When Trump took office, he assumed that everyone he appointed to an executive branch job was on his team—that they would support whatever he did and said, do whatever he wanted, no questions asked, no backtalk or criticism, public or private. If it ever came to a choice between Trump and “doing the right thing”, the team members would choose him, just as his staff had at the Trump Organization.
He quickly discovered it did not always work that way. And so among his other strategies, he saw that he would have to purge all those whose unconditional loyalty was beyond question, and replace them with those who, for whatever reasons (incompetence, ideology, need for job or job security, etc.), would toe the line.
These replacement players would be a compliant, sycophantic part of the wall—the wall Trump has almost completed around his executive branch. In the Justice Department, for example, Sessions and Comey are gone, as Rosenstein soon will be. The same has happened elsewhere, time and again.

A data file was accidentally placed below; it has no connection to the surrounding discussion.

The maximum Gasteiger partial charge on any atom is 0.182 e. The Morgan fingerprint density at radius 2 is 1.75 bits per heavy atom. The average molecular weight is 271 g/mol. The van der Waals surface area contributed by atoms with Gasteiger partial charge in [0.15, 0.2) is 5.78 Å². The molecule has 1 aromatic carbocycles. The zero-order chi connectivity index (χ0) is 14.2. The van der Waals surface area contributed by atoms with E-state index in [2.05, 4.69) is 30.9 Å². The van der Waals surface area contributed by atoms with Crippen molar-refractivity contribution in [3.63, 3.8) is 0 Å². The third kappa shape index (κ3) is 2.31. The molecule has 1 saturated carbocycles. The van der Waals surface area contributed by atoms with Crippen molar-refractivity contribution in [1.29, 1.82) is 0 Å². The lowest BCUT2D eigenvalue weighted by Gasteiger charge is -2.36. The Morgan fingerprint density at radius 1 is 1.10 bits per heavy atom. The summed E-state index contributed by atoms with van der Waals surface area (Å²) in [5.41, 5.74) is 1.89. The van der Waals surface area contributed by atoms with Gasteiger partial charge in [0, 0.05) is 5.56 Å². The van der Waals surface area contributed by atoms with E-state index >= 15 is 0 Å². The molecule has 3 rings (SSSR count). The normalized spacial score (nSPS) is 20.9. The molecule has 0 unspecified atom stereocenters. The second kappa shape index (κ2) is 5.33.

This Trump wall, unlike the one at the southern border, will work, at least for a while. Built with the solid powers of the presidency, the wall won’t be easily gotten around or broken through. With all his glaring deficiencies, Trump knows one thing: how to protect himself. This wall around the executive branch will do just that.